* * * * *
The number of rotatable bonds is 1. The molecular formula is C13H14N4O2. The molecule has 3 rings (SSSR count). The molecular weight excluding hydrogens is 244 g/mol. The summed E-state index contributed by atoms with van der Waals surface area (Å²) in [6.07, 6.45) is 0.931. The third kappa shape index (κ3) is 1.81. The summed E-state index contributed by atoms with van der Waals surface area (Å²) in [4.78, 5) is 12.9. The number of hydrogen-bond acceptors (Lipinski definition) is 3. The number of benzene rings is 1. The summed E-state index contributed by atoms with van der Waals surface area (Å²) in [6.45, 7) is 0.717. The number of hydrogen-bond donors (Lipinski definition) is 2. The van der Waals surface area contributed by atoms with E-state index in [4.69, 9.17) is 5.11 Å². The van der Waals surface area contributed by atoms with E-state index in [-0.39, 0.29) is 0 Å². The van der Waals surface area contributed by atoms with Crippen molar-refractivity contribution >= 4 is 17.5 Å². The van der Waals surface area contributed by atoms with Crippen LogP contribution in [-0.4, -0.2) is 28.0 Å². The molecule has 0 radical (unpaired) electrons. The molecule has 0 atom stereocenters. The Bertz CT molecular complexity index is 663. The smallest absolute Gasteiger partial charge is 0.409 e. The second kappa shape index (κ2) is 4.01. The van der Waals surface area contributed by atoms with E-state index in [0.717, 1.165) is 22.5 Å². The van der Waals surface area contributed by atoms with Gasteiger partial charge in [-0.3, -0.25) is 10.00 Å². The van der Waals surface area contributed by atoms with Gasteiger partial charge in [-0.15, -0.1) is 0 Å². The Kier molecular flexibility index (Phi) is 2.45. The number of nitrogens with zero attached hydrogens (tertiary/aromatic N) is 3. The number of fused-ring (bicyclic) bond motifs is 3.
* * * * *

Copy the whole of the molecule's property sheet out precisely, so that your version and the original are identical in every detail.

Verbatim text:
The number of rotatable bonds is 1. The molecular formula is C13H14N4O2. The molecule has 3 rings (SSSR count). The molecular weight excluding hydrogens is 244 g/mol. The summed E-state index contributed by atoms with van der Waals surface area (Å²) in [6.07, 6.45) is 0.931. The third kappa shape index (κ3) is 1.81. The summed E-state index contributed by atoms with van der Waals surface area (Å²) in [4.78, 5) is 12.9. The number of hydrogen-bond acceptors (Lipinski definition) is 3. The number of benzene rings is 1. The summed E-state index contributed by atoms with van der Waals surface area (Å²) in [6.45, 7) is 0.717. The number of hydrogen-bond donors (Lipinski definition) is 2. The van der Waals surface area contributed by atoms with E-state index in [4.69, 9.17) is 5.11 Å². The van der Waals surface area contributed by atoms with E-state index in [-0.39, 0.29) is 0 Å². The van der Waals surface area contributed by atoms with Crippen molar-refractivity contribution >= 4 is 17.5 Å². The van der Waals surface area contributed by atoms with Crippen LogP contribution in [-0.4, -0.2) is 28.0 Å². The molecule has 0 radical (unpaired) electrons. The molecule has 0 atom stereocenters. The Bertz CT molecular complexity index is 663. The smallest absolute Gasteiger partial charge is 0.409 e. The second kappa shape index (κ2) is 4.01. The van der Waals surface area contributed by atoms with E-state index in [0.717, 1.165) is 22.5 Å². The van der Waals surface area contributed by atoms with Gasteiger partial charge in [-0.3, -0.25) is 10.00 Å². The van der Waals surface area contributed by atoms with Gasteiger partial charge in [-0.15, -0.1) is 0 Å². The Kier molecular flexibility index (Phi) is 2.45. The number of nitrogens with zero attached hydrogens (tertiary/aromatic N) is 3. The number of fused-ring (bicyclic) bond motifs is 3.